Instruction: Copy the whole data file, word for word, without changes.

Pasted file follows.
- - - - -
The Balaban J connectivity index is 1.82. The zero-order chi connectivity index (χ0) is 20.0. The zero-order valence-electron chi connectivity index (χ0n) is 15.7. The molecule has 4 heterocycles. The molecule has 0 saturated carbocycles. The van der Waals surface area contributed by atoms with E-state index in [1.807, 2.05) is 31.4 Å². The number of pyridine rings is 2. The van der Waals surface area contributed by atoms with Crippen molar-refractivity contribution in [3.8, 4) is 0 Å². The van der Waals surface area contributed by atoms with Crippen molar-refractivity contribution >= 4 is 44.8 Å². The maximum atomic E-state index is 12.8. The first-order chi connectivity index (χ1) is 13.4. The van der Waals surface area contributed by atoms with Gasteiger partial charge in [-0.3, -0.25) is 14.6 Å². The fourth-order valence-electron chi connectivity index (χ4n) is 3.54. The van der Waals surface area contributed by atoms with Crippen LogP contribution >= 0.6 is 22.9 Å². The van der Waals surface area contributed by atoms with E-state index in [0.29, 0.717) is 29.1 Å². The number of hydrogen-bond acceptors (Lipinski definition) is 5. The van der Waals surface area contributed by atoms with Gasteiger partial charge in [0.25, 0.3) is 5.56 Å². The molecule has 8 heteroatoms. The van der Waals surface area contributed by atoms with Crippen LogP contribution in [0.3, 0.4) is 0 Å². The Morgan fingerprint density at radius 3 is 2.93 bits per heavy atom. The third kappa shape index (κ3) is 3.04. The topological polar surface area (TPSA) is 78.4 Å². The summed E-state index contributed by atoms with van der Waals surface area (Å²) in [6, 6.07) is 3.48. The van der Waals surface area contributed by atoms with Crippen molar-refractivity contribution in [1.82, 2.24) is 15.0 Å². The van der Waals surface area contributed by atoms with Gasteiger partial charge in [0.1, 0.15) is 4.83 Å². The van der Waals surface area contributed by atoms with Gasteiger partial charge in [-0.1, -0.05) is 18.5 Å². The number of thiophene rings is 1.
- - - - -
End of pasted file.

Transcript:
The Balaban J connectivity index is 1.82. The zero-order chi connectivity index (χ0) is 20.0. The zero-order valence-electron chi connectivity index (χ0n) is 15.7. The molecule has 4 heterocycles. The molecule has 0 saturated carbocycles. The van der Waals surface area contributed by atoms with E-state index in [1.807, 2.05) is 31.4 Å². The number of pyridine rings is 2. The van der Waals surface area contributed by atoms with Crippen molar-refractivity contribution in [3.8, 4) is 0 Å². The van der Waals surface area contributed by atoms with Crippen molar-refractivity contribution >= 4 is 44.8 Å². The maximum atomic E-state index is 12.8. The first-order chi connectivity index (χ1) is 13.4. The van der Waals surface area contributed by atoms with Gasteiger partial charge in [-0.3, -0.25) is 14.6 Å². The fourth-order valence-electron chi connectivity index (χ4n) is 3.54. The van der Waals surface area contributed by atoms with Crippen LogP contribution >= 0.6 is 22.9 Å². The van der Waals surface area contributed by atoms with E-state index in [0.29, 0.717) is 29.1 Å². The number of hydrogen-bond acceptors (Lipinski definition) is 5. The van der Waals surface area contributed by atoms with Gasteiger partial charge in [0.25, 0.3) is 5.56 Å². The molecule has 8 heteroatoms. The van der Waals surface area contributed by atoms with Crippen LogP contribution in [0.3, 0.4) is 0 Å². The Morgan fingerprint density at radius 3 is 2.93 bits per heavy atom. The third kappa shape index (κ3) is 3.04. The topological polar surface area (TPSA) is 78.4 Å². The summed E-state index contributed by atoms with van der Waals surface area (Å²) in [6, 6.07) is 3.48. The van der Waals surface area contributed by atoms with Crippen molar-refractivity contribution in [1.82, 2.24) is 15.0 Å². The van der Waals surface area contributed by atoms with Gasteiger partial charge in [0.1, 0.15) is 4.83 Å². The van der Waals surface area contributed by atoms with Gasteiger partial charge in [-0.1, -0.05) is 18.5 Å². The number of thiophene rings is 1.